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Burning straw creates heavy fog

[ 2011-10-11 10:50]     字号 [] [] []  
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Several major cities in Central China's Henan province were recently covered by thick fog partly due to farmers burning straw.

The fog, which occurred about three days ago, covered large areas of the fertile and densely populated North China Plain.

On Sunday in the provincial capital of Zhengzhou, a heavy mist caused 52 flights to be cancelled and 42 to be delayed. A major highway running north-south through the province was blocked for two hours due to poor visibility, Henan Business Daily reported.

The fog also doubled the number of patients with respiratory problems at the No 3 hospital affiliated with Zhengzhou University, the paper said.

Illegal burning of straw should be severely punished, Zhang Dawei, deputy governor of the province, said at an emergency meeting on Sunday.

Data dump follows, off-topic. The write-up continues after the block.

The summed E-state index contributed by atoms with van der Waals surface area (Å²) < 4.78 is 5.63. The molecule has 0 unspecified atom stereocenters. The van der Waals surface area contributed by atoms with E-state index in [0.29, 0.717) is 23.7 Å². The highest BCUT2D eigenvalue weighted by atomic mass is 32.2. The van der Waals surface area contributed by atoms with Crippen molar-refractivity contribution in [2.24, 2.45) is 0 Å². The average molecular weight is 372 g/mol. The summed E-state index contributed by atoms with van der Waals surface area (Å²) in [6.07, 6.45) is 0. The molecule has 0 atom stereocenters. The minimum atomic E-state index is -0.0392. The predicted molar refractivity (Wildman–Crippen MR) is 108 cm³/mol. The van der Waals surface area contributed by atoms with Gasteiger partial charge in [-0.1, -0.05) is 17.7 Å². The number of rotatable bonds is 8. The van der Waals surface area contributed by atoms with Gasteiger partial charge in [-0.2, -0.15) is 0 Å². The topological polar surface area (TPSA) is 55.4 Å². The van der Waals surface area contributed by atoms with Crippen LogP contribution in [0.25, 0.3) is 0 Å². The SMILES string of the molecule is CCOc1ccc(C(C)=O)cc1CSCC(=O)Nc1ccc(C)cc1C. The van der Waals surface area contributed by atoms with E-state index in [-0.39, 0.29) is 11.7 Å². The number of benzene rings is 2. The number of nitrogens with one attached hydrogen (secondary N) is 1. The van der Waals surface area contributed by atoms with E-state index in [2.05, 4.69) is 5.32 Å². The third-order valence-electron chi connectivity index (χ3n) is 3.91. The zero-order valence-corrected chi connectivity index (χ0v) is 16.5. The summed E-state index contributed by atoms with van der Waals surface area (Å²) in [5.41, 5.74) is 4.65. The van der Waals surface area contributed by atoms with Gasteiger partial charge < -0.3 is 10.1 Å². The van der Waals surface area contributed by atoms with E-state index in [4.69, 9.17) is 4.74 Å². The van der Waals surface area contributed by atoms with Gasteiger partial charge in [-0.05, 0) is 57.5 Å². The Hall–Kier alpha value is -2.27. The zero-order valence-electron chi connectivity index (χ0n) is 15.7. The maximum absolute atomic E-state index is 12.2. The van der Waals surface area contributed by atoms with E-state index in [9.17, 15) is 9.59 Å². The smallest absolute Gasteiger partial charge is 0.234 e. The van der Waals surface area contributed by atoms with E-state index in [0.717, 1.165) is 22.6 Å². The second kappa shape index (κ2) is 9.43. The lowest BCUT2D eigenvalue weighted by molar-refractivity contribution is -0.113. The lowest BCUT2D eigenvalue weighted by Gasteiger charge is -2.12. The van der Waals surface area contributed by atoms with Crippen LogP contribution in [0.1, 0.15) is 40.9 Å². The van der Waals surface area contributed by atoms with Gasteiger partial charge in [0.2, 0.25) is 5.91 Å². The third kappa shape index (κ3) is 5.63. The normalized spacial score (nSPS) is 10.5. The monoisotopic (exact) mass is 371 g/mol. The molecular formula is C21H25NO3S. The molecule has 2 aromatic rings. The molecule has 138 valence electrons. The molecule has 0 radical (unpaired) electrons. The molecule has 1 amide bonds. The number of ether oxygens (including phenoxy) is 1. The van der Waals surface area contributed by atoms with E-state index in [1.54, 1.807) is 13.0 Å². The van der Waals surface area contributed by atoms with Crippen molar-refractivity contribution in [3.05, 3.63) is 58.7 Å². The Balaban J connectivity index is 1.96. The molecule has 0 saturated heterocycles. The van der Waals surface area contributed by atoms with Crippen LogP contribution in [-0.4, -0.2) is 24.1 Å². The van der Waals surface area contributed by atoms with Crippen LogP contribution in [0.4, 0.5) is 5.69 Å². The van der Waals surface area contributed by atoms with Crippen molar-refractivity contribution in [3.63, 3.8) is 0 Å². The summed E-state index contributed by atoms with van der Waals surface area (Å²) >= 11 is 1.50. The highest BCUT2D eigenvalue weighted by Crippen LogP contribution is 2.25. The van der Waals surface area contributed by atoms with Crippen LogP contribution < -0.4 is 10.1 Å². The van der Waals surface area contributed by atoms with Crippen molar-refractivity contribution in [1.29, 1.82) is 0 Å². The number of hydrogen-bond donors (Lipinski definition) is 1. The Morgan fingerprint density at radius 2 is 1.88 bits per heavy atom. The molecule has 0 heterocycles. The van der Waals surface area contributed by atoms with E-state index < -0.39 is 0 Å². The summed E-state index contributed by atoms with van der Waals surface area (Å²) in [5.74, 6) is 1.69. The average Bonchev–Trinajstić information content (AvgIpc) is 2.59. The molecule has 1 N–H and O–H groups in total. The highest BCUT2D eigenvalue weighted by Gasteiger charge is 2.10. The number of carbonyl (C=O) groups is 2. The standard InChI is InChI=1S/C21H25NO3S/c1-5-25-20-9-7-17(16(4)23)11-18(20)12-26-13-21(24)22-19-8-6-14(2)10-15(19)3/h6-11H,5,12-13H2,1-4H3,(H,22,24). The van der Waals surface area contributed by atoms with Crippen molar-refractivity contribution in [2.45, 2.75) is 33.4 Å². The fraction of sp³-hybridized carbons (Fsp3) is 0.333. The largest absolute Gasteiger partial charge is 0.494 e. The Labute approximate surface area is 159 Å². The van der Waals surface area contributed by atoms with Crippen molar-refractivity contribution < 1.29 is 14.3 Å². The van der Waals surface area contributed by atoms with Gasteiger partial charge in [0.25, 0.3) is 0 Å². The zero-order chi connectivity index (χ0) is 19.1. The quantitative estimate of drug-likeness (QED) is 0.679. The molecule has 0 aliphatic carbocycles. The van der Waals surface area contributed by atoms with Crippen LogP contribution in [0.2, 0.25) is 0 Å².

Zhang said such behavior severely pollutes the air and harms people's health.

Farmers in the province have been burning straw in recent years as an easy way to dispose of agricultural waste. The practice also occurs in other provinces such as Shandong, Anhui and Guizhou, especially in the autumn harvest season.

Hiring a grating machine would cost more than 450 yuan ($70) a hectare, which is too expensive for many farmers.

A woman in her 60s in Shangshui county choked to death on Sunday after she inhaled too much smoke while burning straw in a field, the local newspaper of Henan Dahe Daily reported.

In Xinyang, the government encouraged the public to report any illegal burning of straw.


1. The fog was partly due to burning what?

2. How many flights were cancelled in Zhengzhou?

3. How much does a grating machine cost for a hectare?


1. Straw.

2. 52.

3. 450 yuan.

(中国日报网英语点津 Helen 编辑)

Burning straw creates heavy fog

About the broadcaster:

Burning straw creates heavy fog

Lee Hannon is Chief Editor at China Daily with 15-years experience in print and broadcast journalism. Born in England, Lee has traveled extensively around the world as a journalist including four years as a senior editor in Los Angeles. He now lives in Beijing and is happy to move to China and join the China Daily team.